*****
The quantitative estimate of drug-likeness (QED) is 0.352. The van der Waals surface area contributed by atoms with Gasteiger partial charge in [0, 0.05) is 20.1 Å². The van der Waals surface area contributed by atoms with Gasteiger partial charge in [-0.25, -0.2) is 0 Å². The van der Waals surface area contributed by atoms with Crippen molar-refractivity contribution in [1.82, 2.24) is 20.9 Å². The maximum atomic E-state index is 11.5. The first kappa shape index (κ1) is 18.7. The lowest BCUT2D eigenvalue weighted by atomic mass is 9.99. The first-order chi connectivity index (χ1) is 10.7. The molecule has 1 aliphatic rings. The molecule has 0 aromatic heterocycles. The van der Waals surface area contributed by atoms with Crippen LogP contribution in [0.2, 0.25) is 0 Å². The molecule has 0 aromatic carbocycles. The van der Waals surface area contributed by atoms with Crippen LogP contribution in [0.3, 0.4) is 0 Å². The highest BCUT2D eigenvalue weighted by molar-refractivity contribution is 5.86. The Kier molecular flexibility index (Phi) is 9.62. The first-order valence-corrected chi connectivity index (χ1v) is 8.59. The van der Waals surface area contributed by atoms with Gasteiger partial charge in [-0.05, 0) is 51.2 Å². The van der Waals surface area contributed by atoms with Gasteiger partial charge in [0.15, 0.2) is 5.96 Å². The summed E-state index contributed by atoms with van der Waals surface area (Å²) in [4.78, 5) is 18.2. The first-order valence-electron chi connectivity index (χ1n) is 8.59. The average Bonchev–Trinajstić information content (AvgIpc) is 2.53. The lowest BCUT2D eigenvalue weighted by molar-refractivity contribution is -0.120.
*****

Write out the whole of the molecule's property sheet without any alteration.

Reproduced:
The quantitative estimate of drug-likeness (QED) is 0.352. The van der Waals surface area contributed by atoms with Gasteiger partial charge in [0, 0.05) is 20.1 Å². The van der Waals surface area contributed by atoms with Gasteiger partial charge in [-0.25, -0.2) is 0 Å². The van der Waals surface area contributed by atoms with Crippen molar-refractivity contribution in [1.82, 2.24) is 20.9 Å². The maximum atomic E-state index is 11.5. The first kappa shape index (κ1) is 18.7. The lowest BCUT2D eigenvalue weighted by atomic mass is 9.99. The first-order chi connectivity index (χ1) is 10.7. The molecule has 1 aliphatic rings. The molecule has 0 aromatic heterocycles. The van der Waals surface area contributed by atoms with Crippen LogP contribution in [0.2, 0.25) is 0 Å². The molecule has 0 aromatic carbocycles. The van der Waals surface area contributed by atoms with Crippen LogP contribution in [0.3, 0.4) is 0 Å². The highest BCUT2D eigenvalue weighted by molar-refractivity contribution is 5.86. The Kier molecular flexibility index (Phi) is 9.62. The first-order valence-corrected chi connectivity index (χ1v) is 8.59. The van der Waals surface area contributed by atoms with Gasteiger partial charge in [-0.05, 0) is 51.2 Å². The van der Waals surface area contributed by atoms with Gasteiger partial charge in [0.15, 0.2) is 5.96 Å². The summed E-state index contributed by atoms with van der Waals surface area (Å²) in [4.78, 5) is 18.2. The first-order valence-electron chi connectivity index (χ1n) is 8.59. The average Bonchev–Trinajstić information content (AvgIpc) is 2.53. The lowest BCUT2D eigenvalue weighted by molar-refractivity contribution is -0.120.